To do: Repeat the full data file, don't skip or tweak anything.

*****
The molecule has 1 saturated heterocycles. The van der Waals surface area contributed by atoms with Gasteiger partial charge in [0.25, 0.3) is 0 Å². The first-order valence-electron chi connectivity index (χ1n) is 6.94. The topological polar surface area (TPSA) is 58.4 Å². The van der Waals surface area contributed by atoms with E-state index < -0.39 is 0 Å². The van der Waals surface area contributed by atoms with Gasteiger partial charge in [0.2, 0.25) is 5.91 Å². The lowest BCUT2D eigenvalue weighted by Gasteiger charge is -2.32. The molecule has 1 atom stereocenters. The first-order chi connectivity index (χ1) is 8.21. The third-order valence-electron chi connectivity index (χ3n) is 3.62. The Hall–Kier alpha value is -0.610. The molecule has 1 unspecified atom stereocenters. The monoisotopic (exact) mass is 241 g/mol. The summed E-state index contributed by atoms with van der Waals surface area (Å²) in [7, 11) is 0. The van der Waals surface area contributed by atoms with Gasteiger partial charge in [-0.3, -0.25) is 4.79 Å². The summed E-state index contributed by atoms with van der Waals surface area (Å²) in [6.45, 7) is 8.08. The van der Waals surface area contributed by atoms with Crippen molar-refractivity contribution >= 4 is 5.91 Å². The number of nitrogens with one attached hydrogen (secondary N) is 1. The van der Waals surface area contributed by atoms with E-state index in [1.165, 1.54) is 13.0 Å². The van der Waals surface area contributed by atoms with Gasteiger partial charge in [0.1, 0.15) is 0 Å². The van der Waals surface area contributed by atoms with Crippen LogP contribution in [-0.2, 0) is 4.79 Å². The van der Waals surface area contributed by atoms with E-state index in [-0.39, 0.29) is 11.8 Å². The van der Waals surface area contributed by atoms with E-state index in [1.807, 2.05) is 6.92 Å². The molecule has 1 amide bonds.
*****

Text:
The molecule has 1 saturated heterocycles. The van der Waals surface area contributed by atoms with Gasteiger partial charge in [0.25, 0.3) is 0 Å². The first-order valence-electron chi connectivity index (χ1n) is 6.94. The topological polar surface area (TPSA) is 58.4 Å². The van der Waals surface area contributed by atoms with E-state index < -0.39 is 0 Å². The van der Waals surface area contributed by atoms with Gasteiger partial charge in [0.2, 0.25) is 5.91 Å². The lowest BCUT2D eigenvalue weighted by Gasteiger charge is -2.32. The molecule has 1 atom stereocenters. The first-order chi connectivity index (χ1) is 8.21. The third-order valence-electron chi connectivity index (χ3n) is 3.62. The Hall–Kier alpha value is -0.610. The molecule has 1 unspecified atom stereocenters. The monoisotopic (exact) mass is 241 g/mol. The summed E-state index contributed by atoms with van der Waals surface area (Å²) in [7, 11) is 0. The van der Waals surface area contributed by atoms with Gasteiger partial charge in [-0.3, -0.25) is 4.79 Å². The summed E-state index contributed by atoms with van der Waals surface area (Å²) in [6.45, 7) is 8.08. The van der Waals surface area contributed by atoms with Crippen molar-refractivity contribution >= 4 is 5.91 Å². The number of nitrogens with one attached hydrogen (secondary N) is 1. The van der Waals surface area contributed by atoms with E-state index in [1.165, 1.54) is 13.0 Å². The van der Waals surface area contributed by atoms with Gasteiger partial charge in [0.1, 0.15) is 0 Å². The van der Waals surface area contributed by atoms with Crippen LogP contribution in [-0.2, 0) is 4.79 Å². The van der Waals surface area contributed by atoms with E-state index in [-0.39, 0.29) is 11.8 Å². The van der Waals surface area contributed by atoms with E-state index in [1.807, 2.05) is 6.92 Å². The molecule has 1 amide bonds.